Music

Jitterin’ Jinn’s “Summer Festivals” 〜 a memorable song for firework displays

 

When it comes to summer, we might be overheard a song called “Summer Festivals”. “Summer festivals” is one of most famous song of summer in Japan.

 

Jitterin’ Jinn (ジッタリンジン)…

They are the band who sing this song.

 

Jitterin’ Jinn were formed in 1986 in the city of Nara, Japan. Japanese pop/rock quartet Jitterin’ Jinn were leading figures in the same late-’80s and early-’90s band boom that also included such luminaries as Begin, Tama, and Blankey Jet City.

The band made their debut in 1989 and started to get plays and gigs around Tokyo, Nagoya, Osaka , with the rockabilly-influenced power pop single “Everyday” .

 

 

In the same year , they announce the release of album DOKI DOKI. They made a splash on the popular TV audition show ”Ikasu Band Tengoku”, where they took the title of “king” of the show. This time , they had already achieved a level of attention that would catapult them into stardom.😃

In 1990, “Present” (プレゼント) ”Sunday “ (にちようび) “summer festivals” (夏祭り) became a big hit for the band, which found the band beginning to fuse their ska-pop sound with more traditional Japanese and Okinawan.😄

 

While the band continued to release singles for the next few years, 1990 proved to be a high point, with the more synthetic, heavily produced sounds of J-Pop taking over the airwaves and charts, forcing the band’s movement into steadily diminishing returns.

Bassist left the band and in the end was never permanently replaced, with the band eventually settling for working as a trio with a string of support musicians. Nevertheless, Jitterin Jinn continued releasing albums throughout the ’90s, increasingly focusing on fan club-only releases.☺️

 

At the same time, bandleader Haya’s songs were successful for a number of other artists, such as pop singers Noriko Sakai and Tomoe Shinohara, as well as for anime voice actress Yuko Miyamura.

 

Noriko Sakai

 

 

In 2000, a cover of “Natsu Matsuri” was a hit for all-girl punk-pop quintet Whiteberry, causing a renewal of interest in the band, with another of their periodic revivals occurring in 2008 with two Jitterin Jinn songs featuring on the soundtrack of the film Aozora Punch.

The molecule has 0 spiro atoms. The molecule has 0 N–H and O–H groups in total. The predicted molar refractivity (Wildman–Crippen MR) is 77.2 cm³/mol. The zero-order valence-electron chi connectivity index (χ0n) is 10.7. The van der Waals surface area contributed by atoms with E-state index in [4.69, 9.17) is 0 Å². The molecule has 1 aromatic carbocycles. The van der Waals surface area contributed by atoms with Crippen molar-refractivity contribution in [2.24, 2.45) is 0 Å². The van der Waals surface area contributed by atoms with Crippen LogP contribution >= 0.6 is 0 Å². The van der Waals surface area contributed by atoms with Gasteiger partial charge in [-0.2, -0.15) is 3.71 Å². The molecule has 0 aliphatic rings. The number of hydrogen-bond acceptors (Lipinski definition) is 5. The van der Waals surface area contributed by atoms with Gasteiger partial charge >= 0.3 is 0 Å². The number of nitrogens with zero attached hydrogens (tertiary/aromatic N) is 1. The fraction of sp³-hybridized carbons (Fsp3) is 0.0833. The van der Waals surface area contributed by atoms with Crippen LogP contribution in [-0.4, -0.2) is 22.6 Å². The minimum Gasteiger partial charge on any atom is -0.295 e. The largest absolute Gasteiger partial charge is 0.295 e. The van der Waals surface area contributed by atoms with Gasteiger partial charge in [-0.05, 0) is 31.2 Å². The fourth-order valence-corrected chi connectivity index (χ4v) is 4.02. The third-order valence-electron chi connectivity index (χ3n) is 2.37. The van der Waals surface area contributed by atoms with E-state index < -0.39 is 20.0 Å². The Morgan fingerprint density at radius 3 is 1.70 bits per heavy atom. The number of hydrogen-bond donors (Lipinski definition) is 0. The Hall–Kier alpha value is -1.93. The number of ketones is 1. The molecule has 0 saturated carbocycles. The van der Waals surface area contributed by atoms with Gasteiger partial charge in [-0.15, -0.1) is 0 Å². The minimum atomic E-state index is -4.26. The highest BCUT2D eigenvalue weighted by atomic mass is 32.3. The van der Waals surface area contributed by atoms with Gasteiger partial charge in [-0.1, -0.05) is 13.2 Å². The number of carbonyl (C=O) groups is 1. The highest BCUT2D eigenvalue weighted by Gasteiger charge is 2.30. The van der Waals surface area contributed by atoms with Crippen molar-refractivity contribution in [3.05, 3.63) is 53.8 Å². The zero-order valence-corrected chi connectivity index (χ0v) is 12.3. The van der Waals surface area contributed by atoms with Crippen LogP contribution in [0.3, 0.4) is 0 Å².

♪ Natsu Matsuri ♪   by  Whiteberry

 

 

When it comes to summer, we might be overheard a song called “Summer Festivals”. Although this song was created more than 20 years ago, I do not feel it old.

 

Simple poem…

Impressive melody…

You may want to sing it involuntarily.

( ´ ▽ ` )ノ

 

 

 

What is the significance of festivals for the Japanese?

“Matsu”, the original meaning of the word “matsuri”  (festivals) in Japanese, means “to welcome the invisible to a place where they became visible.”

In other words, gods, who are usually invisible, visit during festivals, and are welcomed by the people. Japanese festivals handed down from ancient times are basically celebrated to bring about communication between gods and people.

 

 

Among the myriads of gods, however, there are some that bring about diseases and natural disasters, so festivals are also set up to ward off evil gods.

We usually don’t think about that though
(^ ^)

 

 

 

What are the three largest festivals in Japan?

The Japanese like to use the number 3 to summarize things, but as far as festivals are concerned, opinions are divided on which three to choose.

For instance, there is a view that the Sanja Festival in Tokyo, the Gion Festival in Kyoto, and the Tenjin Festival in Osaka are the three largest festivals.

 

 

But another view holds that the three largest festivals are the Sanno Festival in Tokyo, the Aoi Festival in Kyoto, and the Tenjin Festival in Osaka.

Each region has its three largest festivals. In the Tohoku region, the Nebuta Festival in Aomori, the Kanto Festival in Akita, and the Tanabata Festival in Sendai are said to be the largest three. In kyoto there are the Aoi Festival, the Gion Festival, and the Jidai Festival.